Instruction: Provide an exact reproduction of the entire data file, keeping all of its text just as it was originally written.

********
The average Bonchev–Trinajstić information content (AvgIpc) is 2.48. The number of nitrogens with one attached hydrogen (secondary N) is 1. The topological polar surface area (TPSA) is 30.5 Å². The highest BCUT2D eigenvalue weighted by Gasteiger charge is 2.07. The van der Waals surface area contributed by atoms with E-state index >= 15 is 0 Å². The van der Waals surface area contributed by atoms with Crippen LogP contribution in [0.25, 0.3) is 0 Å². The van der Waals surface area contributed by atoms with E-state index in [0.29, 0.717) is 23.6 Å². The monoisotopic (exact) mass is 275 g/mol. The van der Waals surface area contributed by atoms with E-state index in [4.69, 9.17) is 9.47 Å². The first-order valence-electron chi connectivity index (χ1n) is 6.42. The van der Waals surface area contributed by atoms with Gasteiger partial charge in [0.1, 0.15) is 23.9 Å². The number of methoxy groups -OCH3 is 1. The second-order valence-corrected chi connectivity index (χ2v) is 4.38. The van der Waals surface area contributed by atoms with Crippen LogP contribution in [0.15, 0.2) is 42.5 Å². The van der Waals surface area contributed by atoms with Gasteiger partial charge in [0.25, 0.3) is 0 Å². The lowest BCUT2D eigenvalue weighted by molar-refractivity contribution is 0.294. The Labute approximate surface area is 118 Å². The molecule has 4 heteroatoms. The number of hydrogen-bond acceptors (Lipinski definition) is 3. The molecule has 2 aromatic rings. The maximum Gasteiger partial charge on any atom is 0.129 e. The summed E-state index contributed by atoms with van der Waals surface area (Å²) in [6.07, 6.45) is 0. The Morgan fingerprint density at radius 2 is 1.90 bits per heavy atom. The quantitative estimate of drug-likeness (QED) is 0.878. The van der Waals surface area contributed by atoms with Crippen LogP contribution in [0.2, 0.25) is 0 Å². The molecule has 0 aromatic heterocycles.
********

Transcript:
The average Bonchev–Trinajstić information content (AvgIpc) is 2.48. The number of nitrogens with one attached hydrogen (secondary N) is 1. The topological polar surface area (TPSA) is 30.5 Å². The highest BCUT2D eigenvalue weighted by Gasteiger charge is 2.07. The van der Waals surface area contributed by atoms with E-state index >= 15 is 0 Å². The van der Waals surface area contributed by atoms with Crippen LogP contribution in [0.25, 0.3) is 0 Å². The van der Waals surface area contributed by atoms with E-state index in [0.29, 0.717) is 23.6 Å². The monoisotopic (exact) mass is 275 g/mol. The van der Waals surface area contributed by atoms with E-state index in [4.69, 9.17) is 9.47 Å². The first-order valence-electron chi connectivity index (χ1n) is 6.42. The van der Waals surface area contributed by atoms with Gasteiger partial charge in [0.1, 0.15) is 23.9 Å². The number of methoxy groups -OCH3 is 1. The second-order valence-corrected chi connectivity index (χ2v) is 4.38. The van der Waals surface area contributed by atoms with Crippen LogP contribution in [0.15, 0.2) is 42.5 Å². The van der Waals surface area contributed by atoms with Gasteiger partial charge in [0.25, 0.3) is 0 Å². The lowest BCUT2D eigenvalue weighted by molar-refractivity contribution is 0.294. The Labute approximate surface area is 118 Å². The molecule has 4 heteroatoms. The number of hydrogen-bond acceptors (Lipinski definition) is 3. The molecule has 2 aromatic rings. The maximum Gasteiger partial charge on any atom is 0.129 e. The summed E-state index contributed by atoms with van der Waals surface area (Å²) in [6.07, 6.45) is 0. The Morgan fingerprint density at radius 2 is 1.90 bits per heavy atom. The quantitative estimate of drug-likeness (QED) is 0.878. The van der Waals surface area contributed by atoms with Crippen LogP contribution in [0.2, 0.25) is 0 Å². The molecule has 0 aromatic heterocycles.